Eroding buying power: Inflation spikes to 13.8% on high food prices

Major reason behind the increasing prices was supply hiccups and widening gap between demand and supply of food items.

Shahbaz Rana August 02, 2011


In an indication of continuing price increase in the new financial year, inflation rose 13.8 per cent in July on the back of a surge in cost of food items ahead of Ramazan, reported the Federal Bureau of Statistics (FBS) here on Tuesday.

Inflation measured by the Consumer Price Index (CPI) – an indicator to determine changes in prices of 375 essential items, rose 13.77 per cent in July over the corresponding month of last year, FBS reported.

An abnormal trend was recorded in month-on-month food and beverage price indicator which in July rose 3.2 per cent compared to June, the highest in recent years, FBS said. A major increase of 12.6 per cent was seen in prices of perishable food items.

However, due to a mere 5.2 per cent weight in the overall basket, the impact of such an abnormal increase was not so visible, restricting the monthly food inflation to 3.2 per cent. Prices of non-perishable food items, comprising 35 per cent of the basket, increased 1.9 per cent.

An official of the economic advisory wing of the finance ministry said though the monthly trend seems quite abnormal, it was in line with official assessments. He said historically prices remain on the higher side from July to October and start coming down afterwards.

He said the major reason behind the increasing prices was supply hiccups and widening gap between demand and supply of food items.

On monthly basis, the CPI-based inflation increased 1.8 per cent due to a big rise in prices of tomatoes, chicken, eggs, vegetables, potatoes, onions, gram and pulses. Tomato rates soared over 85 per cent, chicken around 20 per cent, eggs and vegetables over 14 per cent, FBS said.

Expecting a decline in inflation, the central bank in the last monetary policy review on July 30 lowered the discount rate – at which it lends to banks – to 13.5 per cent from 14 per cent in a bid to stimulate economic growth. The government needs to implement stringent fiscal and monetary policies along with sustainability of the supply chain.

For this financial year, the government has targeted to restrict inflation to 13 per cent, which seems quite challenging after failure to bring the figure down to a single digit, argue independent economists. Last year, against the target of 9.5 per cent, inflation ended up around 14 per cent.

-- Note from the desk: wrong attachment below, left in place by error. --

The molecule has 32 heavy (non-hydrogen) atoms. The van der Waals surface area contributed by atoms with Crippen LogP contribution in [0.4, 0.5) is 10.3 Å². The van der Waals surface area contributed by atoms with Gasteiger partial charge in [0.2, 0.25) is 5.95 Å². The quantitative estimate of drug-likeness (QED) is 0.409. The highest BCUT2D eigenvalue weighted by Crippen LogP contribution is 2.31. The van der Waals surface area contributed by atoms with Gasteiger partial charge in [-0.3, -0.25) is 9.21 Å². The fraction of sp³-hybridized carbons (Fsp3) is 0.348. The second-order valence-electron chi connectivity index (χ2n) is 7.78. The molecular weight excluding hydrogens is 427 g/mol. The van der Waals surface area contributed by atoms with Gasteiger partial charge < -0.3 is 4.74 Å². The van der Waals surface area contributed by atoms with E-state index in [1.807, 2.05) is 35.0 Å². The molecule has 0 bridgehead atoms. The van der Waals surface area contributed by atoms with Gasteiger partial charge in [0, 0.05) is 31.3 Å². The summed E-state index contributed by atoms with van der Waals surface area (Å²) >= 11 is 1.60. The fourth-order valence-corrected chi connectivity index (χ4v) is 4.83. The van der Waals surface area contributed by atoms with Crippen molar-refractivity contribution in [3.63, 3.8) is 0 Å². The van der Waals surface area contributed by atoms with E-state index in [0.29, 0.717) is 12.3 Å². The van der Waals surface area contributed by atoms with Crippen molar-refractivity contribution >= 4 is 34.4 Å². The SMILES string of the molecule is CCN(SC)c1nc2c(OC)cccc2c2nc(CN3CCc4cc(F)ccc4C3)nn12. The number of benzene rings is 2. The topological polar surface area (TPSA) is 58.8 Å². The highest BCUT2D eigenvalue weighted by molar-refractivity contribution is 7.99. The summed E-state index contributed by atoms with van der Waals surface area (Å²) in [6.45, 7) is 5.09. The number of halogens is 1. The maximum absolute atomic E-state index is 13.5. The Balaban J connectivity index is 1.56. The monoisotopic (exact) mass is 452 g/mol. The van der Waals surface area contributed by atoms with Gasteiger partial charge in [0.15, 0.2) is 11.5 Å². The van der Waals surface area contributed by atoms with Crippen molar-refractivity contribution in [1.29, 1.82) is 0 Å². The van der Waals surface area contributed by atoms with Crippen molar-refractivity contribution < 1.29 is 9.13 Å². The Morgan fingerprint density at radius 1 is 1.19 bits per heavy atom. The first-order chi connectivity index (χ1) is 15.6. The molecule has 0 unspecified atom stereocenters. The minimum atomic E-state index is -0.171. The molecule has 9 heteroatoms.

On yearly basis, food and beverage prices soared 17.6 per cent in July over the corresponding month last year. Apparel, textile and footwear prices increased 13.2 per cent, house rent 8.8 per cent, fuel and lighting 7.4 per cent, household furniture and equipment 11.6 per cent and transport and communications 13.6 per cent.

Published in The Express Tribune, August 3rd, 2011.


Amg | 10 years ago | Reply

Guys, energy shortages have resulted in producers operating their factories and business significantly under their true capacities, so that's the supply shortage pattern that the official is referring to. There is also a demand-pull factor in play since the upper middle class consumer is doing well despite the stagnant growth of the economy.The resilience of that consumer section could be attributed to factors such as higher-remittances, growth and profitability in the services sector etc. Personally, I think that the expectation of price surge in the holy month of Ramazan month may have spurred consumers to pre-plan their purchases. To the poster above, there are plenty of competent economists trying to help the government and kudos to them for bearing with the wild antics of the politicians and bureaucrats.

MS | 10 years ago | Reply

Not only does the SBP, but the entire economics team is rubbish. Political leaders are not 100% to blame, but also the economists with them as they are the ones who make absurd policies which fuel negative economic growth and double digit inflation.

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